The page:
4. Canada sees surprising job gains in August Financial Post September 4, 2009 Canada posted a surprising gain in employment in August as the economy showed signs that it was pulling out of a recession. Canada posted a surprising gain in employment in August as the economy showed signs that it was pulling out of a recession. Photograph by: File, AFP/Getty Images OTTAWA — Canada posted a surprising gain in employment in August as the economy showed signs that it was beginning to pull out of a recession. Statistics Canada said Friday that 27,100 positions were added during the month, compared with 44,500 losses in July. The unemployment rate edged up to 8.7 per cent in August from 8.6 per cent the previous month. The gains were led by part-time and private-sector employment, the federal agency said. There were 30,600 part-time jobs added in August, while 3,500 full-time positions were lost. Hardest hit was the manufacturing sector, which shed another 17,300 in August. The biggest gains were in the retail and wholesale trade, up 21,200, and finance and real estate, up 17,500. Six provinces saw employment rise, with the biggest increases in Ontario, British Columbia and Quebec. Alberta lost the most jobs in August. "Since employment peaked in October 2008, total employment has fallen by 387,000 (down 2.3 per cent)," the agency said. "The trend in employment, however, has changed recently. Over the last five months, employment has fallen by 31,000, a much smaller decline than the 357,000 observed during the five months following October 2008." Most economists had expected the economy to lose jobs in August, with the consensus being about 15,000 fewer positions. They also expected the unemployment rate to rise to 8.8 per cent. "This report may not quite carry the good housekeeping seal of approval for the recovery, but it certainly is another big step in the right direction," said Douglas Porter, deputy chief economist at BMO Capital Markets. "While we can quibble about the details, the broader picture here is that the labour market is stabilizing, and apparently much faster than in the U.S." (The U.S. Labor Department said Friday that 216,000 jobs were lost in August, although that was less than analysts had expected.) Charmaine Buskas, senior economics strategist at TD Securities, said "the fact that the (Canadian) unemployment rate continues to rise has a bit of a mixed messages, as the initial interpretation is negative, but suggests that workers are slowly becoming more encouraged by better prospects in the job market." "Ultimately, this report, while positive, is not going to have much impact on the Bank of Canada. It has already committed to keep rates on hold, and one month of good employment numbers is unlikely to sway the decision." Avery Shenfeld, chief economist at CIBC World Markets, said: "Half a loaf, or in this case, half a job, is better than none, so an increase in Canadian employment driven by part-time work is still an encouraging signpost of an economic recovery now underway." The employment report follows some mixed signals of an economic recovery in Canada. On Thursday, the Organization for Economic Co-operation and Development said Canada's economy will contract two per cent in the third quarter of 2009 before edging up 0.4 per cent in the final three months of the year. That's in contrast to forecasts by the Bank of Canada, which expects the country's gross domestic product to grow 1.3 per cent in the third quarter of this year, followed by a three per cent gain in the final three months of 2009. The central bank also forecast the economy will contract 2.3 per cent overall this year and grow three per cent in 2010. Last week, Statistics Canada reported GDP increased 0.1 per cent in June, even as the second quarter declined overall by 3.4 per cent. The outlook by OECD, a Paris-based group of 30 industrialized nations, shows Canada's recovery lagging along with the U.K., which is expected to decline one per cent in the third quarter and be flat in the final quarter, and Italy, which is forecast to shrink 1.1 per cent and grow 0.4 per cent, respectively. August unemployment rates by province: Newfoundland and Labrador 15.6% Prince Edward Island 13.7% Nova Scotia 9.5% New Brunswick 9.3% Quebec 9.1% Ontario 9.4% Manitoba 5.7% Saskatchewan 5.0%. Alberta 7.4% British Columbia 7.8% Source: Statistics Canada © Copyright © Canwest News Service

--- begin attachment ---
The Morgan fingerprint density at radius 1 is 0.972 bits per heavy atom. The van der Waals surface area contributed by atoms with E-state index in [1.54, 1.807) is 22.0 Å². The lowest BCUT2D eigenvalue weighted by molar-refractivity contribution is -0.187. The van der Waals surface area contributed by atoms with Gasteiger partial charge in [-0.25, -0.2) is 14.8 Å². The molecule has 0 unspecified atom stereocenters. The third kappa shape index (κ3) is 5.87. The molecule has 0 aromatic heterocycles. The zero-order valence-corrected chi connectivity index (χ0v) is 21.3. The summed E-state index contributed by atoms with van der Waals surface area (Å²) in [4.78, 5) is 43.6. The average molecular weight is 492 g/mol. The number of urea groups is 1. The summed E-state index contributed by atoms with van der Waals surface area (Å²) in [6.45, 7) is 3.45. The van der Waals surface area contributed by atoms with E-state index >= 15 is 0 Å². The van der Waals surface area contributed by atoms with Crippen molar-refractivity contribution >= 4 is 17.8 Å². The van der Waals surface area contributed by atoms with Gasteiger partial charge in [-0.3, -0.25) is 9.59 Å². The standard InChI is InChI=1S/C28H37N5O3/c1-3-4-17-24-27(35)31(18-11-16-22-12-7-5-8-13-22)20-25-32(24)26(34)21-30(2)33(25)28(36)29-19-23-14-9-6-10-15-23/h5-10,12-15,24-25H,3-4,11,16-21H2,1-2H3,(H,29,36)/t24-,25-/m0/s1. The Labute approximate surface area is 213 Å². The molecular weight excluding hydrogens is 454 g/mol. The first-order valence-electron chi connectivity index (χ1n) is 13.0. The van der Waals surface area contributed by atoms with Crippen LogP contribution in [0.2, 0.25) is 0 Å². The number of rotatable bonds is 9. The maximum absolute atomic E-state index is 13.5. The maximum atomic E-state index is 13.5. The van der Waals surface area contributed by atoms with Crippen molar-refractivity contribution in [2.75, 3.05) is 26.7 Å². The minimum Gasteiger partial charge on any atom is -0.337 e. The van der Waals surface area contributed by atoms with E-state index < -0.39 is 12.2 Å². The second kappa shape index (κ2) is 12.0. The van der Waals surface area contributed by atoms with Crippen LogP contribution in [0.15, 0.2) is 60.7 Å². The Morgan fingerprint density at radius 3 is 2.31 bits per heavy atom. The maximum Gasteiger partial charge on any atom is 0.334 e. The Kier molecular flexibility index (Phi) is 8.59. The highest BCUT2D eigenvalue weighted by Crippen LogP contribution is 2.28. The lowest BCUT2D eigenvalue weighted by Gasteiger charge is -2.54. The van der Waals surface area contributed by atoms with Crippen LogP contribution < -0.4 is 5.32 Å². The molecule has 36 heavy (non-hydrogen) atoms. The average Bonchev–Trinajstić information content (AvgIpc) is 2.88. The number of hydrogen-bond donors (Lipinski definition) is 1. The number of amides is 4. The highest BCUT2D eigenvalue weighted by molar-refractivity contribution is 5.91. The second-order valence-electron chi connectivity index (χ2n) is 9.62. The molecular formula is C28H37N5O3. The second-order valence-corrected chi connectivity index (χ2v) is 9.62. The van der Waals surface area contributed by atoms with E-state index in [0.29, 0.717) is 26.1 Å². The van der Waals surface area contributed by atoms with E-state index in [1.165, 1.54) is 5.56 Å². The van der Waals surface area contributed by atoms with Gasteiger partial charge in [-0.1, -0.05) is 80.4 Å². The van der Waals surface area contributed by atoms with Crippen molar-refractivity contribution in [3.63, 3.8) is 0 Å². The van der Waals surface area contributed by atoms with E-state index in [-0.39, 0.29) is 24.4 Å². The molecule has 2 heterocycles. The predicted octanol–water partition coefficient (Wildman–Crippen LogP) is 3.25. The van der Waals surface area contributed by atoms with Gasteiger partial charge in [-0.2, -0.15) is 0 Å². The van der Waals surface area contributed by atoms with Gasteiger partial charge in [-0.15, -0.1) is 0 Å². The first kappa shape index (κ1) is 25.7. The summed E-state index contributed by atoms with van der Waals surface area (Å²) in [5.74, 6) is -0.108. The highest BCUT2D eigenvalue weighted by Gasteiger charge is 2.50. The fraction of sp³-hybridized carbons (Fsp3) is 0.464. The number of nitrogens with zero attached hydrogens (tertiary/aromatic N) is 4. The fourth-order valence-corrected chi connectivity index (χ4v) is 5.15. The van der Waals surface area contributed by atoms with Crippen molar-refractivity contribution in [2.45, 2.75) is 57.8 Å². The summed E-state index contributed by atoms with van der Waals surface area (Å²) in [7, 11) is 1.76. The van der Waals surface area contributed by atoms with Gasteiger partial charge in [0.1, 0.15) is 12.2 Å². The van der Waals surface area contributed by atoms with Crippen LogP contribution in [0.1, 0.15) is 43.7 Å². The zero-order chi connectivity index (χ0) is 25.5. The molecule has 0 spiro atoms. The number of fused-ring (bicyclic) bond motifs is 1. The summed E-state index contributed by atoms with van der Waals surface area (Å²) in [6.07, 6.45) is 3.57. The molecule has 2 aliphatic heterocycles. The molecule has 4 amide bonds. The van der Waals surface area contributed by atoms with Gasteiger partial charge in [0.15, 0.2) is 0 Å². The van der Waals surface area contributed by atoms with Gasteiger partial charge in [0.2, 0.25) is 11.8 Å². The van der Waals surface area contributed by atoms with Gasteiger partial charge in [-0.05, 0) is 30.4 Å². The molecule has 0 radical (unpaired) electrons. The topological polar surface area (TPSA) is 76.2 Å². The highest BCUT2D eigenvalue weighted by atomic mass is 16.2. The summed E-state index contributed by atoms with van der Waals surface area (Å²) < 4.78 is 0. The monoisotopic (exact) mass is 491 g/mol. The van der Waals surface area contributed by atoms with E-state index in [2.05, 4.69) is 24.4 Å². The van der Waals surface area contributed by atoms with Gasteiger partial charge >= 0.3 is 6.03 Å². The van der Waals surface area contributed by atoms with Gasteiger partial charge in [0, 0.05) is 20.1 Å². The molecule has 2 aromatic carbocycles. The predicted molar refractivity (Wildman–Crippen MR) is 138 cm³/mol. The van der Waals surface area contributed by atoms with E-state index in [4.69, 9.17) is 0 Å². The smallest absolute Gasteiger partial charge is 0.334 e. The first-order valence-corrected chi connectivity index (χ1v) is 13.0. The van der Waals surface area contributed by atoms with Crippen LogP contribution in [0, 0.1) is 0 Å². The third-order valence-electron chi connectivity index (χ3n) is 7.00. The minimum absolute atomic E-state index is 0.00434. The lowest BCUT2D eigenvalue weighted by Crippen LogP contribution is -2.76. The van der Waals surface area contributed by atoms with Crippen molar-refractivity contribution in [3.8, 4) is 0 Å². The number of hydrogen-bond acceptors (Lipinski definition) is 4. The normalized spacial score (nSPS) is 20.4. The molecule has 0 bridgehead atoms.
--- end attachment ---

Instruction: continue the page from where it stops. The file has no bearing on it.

5. Story God bless Quebec for making life so hard for foreign trained doctors to practice here, even after passing exams here in Canada / Quebec. Honestly if they got rid of the damn language law, Montreal and the rest of the province would grow in more ways than one. Down with Bill 101.